Jean E. Thomson Black
Darien, CT

G. May Boeve
Sonoma, CA, The Climate Campaign/Middlebury College

Tom Brennan
Yardley, PA, Princeton Environmental Action

David Carlson
Middlebury, VT, People for Less Pollution

Bill Chaloupka, Ph.D.
Fort Collins, CO, Colorado State University,

Mary Jane Clay
Lake Bluff, IL

Ainsley Close
Mercer Island, WA, Sunday Night Group, Middlebury College

Frank Conrad
Rutland, Vermont, Principal, Business Strategy Advisors of Vermont

Sarah Coppinger
Philadelphia, PA, University of Vermont

Lindsey Corbin
Edgartown, Martha’s Vineyard, MA

Laurie Cox
Ripton, VT

Spencer Lafayette Cox
Marina del Rey, CA, Middlebury College

Liz Cunningham
Burlington, VT, Vermont Campus Energy Group

Lindsay Dahl
St. Paul, MN

Jessica DeBiasio
St. Petersburg, FL, University of Vermont

Lori Del Negro, Ph.D.
Lake Forest, IL, Lake Forest College

Shannon Donegan
Seattle, WA, Co-Commodore of the Middlebury College Sailing Club who knows from experience how great the Cape winds are after starting her sailing career there

Michael K. Dorsey, Ph.D.
Dartmouth College, Environmental Studies Program

Jesse Feinberg
Newton, MA, Co-coordinator Big Red Go Green, Madison, WI

Jay Fitzgerald
Brunswick, ME, Middlebury College

Lindsey Franklin
Concord, MA, Sunday Night Group, Middlebury College

Amelia Gerlin
Shelburne, VT

Sara Granstrom
New Haven, VT, Sunday Night Group, Middlebury College

Samantha Green
Hamilton, ON, Canada, Sierra Youth Coalition

Dudley Greeley
Cumberland, ME, Sustainability Coordinator, University of Southern Maine

Catherine Gruber
Bryn Mawr, PA, University of Vermont

Elizabeth Guenard
Lunenburg, MA, University of Vermont

Carol Guest
Norwich, VT, Middlebury College

Ashley Hall
Burlington, VT, Vermont Student Environmental Program

Gordon Hamilton, PhD
Orono, ME, Climate Change Institute, University of Maine

Liz Hartman
Albany, NY, State University of New York at Albany and Kyoto Now!

Dr. Steve Hegedus
Newark, DE, Center for Energy and Environmental Policy Studies

Bonnie Hemphill
Cary, NC, Sunday Night Group, Middlebury College

Jamie Henn
Cambridge, MA, Energy Action

Melissa Henry
San Pedro, CA, Environmental Consciousness Outreach of Tufts

Timothy Den Herder-Thomas
Jersey City, NJ, Macalester Conservation and Renewable Energy Society (MacCARES)

Tracy Himmel Isham
Cornwall, VT, Middlebury College

Connie Hogarth
The Climate Crisis Coalition

Katelyn Homeyer
Burlington, VT, University of Vermont

Anne Hoover
Middlebury, VT, People for Less Pollution

Emily Irwin
New Canaan, CT, Middlebury College

Jon Isham, Sr.
Middlebury, VT

Libby Isham
Middlebury, VT

Andrew Jacobi
New York, NY

Middlebury, VT, Middlebury College

Daniel Kane
Middlebury, VT, Middlebury College

Chris McGrory Klyza, Ph.D.
Bristol, VT, Middlebury College

Linda J. Knutson
Middlebury, VT, Middlebury College

Charles Komanoff
Economist and Environmental Activist

Rachel Korschun
Atlanta, GA, Middlebury College

Emma Kosciak
Groton, MA, Saint Michael’s College/Climate Campaign

Joseph Laur
Wendell, MA, Society for Organizational Learning Sustainability Consortium

Retta Leaphart
Helena, MT, Middlebury College

David Leighton
Ellington, CT, University of Connecticut

Austen Levihn-Coon
Austin, TX, Energy Action

Caitlin Littlefield
Andover, MA, Middlebury College

Steven Maier
State Representative, Vermont General Assembly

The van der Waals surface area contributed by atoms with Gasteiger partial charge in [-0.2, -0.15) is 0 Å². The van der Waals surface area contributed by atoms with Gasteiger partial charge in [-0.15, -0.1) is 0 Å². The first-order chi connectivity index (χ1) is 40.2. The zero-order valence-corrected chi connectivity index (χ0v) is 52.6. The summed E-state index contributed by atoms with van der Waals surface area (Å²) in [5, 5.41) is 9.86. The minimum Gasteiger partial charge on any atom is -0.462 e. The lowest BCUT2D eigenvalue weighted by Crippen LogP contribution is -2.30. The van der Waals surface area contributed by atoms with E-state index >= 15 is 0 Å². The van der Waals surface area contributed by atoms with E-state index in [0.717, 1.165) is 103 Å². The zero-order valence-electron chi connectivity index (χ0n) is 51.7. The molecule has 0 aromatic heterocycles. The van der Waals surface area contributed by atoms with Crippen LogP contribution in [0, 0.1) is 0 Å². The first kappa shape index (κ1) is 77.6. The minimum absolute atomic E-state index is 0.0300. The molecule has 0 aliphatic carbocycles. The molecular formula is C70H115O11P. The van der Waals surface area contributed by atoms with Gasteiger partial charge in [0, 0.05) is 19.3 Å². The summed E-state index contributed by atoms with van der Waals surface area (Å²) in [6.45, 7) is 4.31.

Trista McGetrick
Louisville, KY, Sunday Night Group, Middlebury College

Julia McKinnon
Kalispell, MT, Middlebury College

Tylor Middlestadt
San Luis Obispo, CA, President, Associated Students, Inc.

Kathleen Mikulski
Brookline, MA,

Wendy Morgan
Peacham, VT

Katharine Mountcastle
New Canaan, CT, Trustee, Mary Reynolds Babcock Foundation

Kenneth Mountcastle
New Canaan, CT

Noah Munro
Boston, MA, Energy Action

Suvi Neukam
Amherst, NH, Middlebury College

Johanna Nichols
Cornwall, VT, from my faith as a Unitarian Universalist

Rachel Norton
Denver, CO, Sunday Night Group, Middlebury College

Michael Olinick
Middlebury, VT

Judith Olinick
Middlebury, VT

Susan Olshuff
Lenox, MA

Clare O’Reilly
Briarcliff, NY, Student Conservation Association

Jeremy Osborn
Simsbury, CT, Energy Action

Ellen Oxfeld
Middlebury, VT (summer Cape Cod vacationer too)

Spencer Paddock
Missoula, MT

Greg Pahl
Weybridge, Vt., Author

Esther Palmer
Columbus, OH

Michael Palmer, J.D., Ph.D.
Cornwall, VT, Strategies for Good Outcomes

Michael Philbin
Bolton, MA, Middlebury College

Emily Picciotto
Middlebury College

Elizabeth Quinn
East Hampton, NY, Sunday Night Group, Middlebury College

Barry Rabe, Ph.D.
Ann Arbor, MI, University of Michigan.

Carrie Reed, Ph.D.
Middlebury, VT, Middlebury College

Ron Rink
Springboro, Ohio

Micah J. Rose
Seattle, WA, Sierra Student Coalition UW

Mike Rosen
Seattle, WA

Jean Rosenberg
Middlebury, VT

Peter Rosenau Viola
Bryn Mawr, PA, Middlebury College

Rebecca Ryals
Brodheadsville, PA, Duke University, Nicholas School of the Environment and Earth Sciences

Hazel Ryerson
Cambridge, MA, University of Vermont

Carlos Rymer
Ithaca, NY, Cornell University

Jason Schaefer
Dakota Resource Council/Energy Action

Rev. Diana F. Scholl
Middlebury, VT

Amy Seif
Portsmouth, NH

Mark Stout
Fresno, CA, Renewable Energy/Air Quality Consultant

Andrea Suozzo
New York, NY, Sunday Night Group, Middlebury College

Patrick Swan
Horseheads, NY, Middlebury College

Peter Teague
New York, NY

Kim Teplitzky
Fairfax, VA, Temple University/Sierra Student Coalition

Richard Valentinetti
Moretown, VT

Erin Vaughan
Albany, NY, University of Vermont, Vermont Student Environmental Program (VSTEP)

Liz Veazey
Morganton, NC, Energy Action

John Wade
Jackson, MS

Jon Warnow
Middlebury, VT

Spencer Weart
Hastings-on-Hudson, NY, American Institute of Physics

Caroline Webster
Belmont, MA, concerned citizen

Michael Werner
Easton, PA, Lafayette Environmental Awareness and Protection

Julia West
Ipswich, MA, Middlebury College

Juliana Williams
Bellevue, WA, Sierra Student Coalition, Whitman College

Nora Williams
Minneapolis, MN, Middlebury College

Matt Wormser
Shelburne, VT

Dave Wright
Sturbridge, MA, Middlebury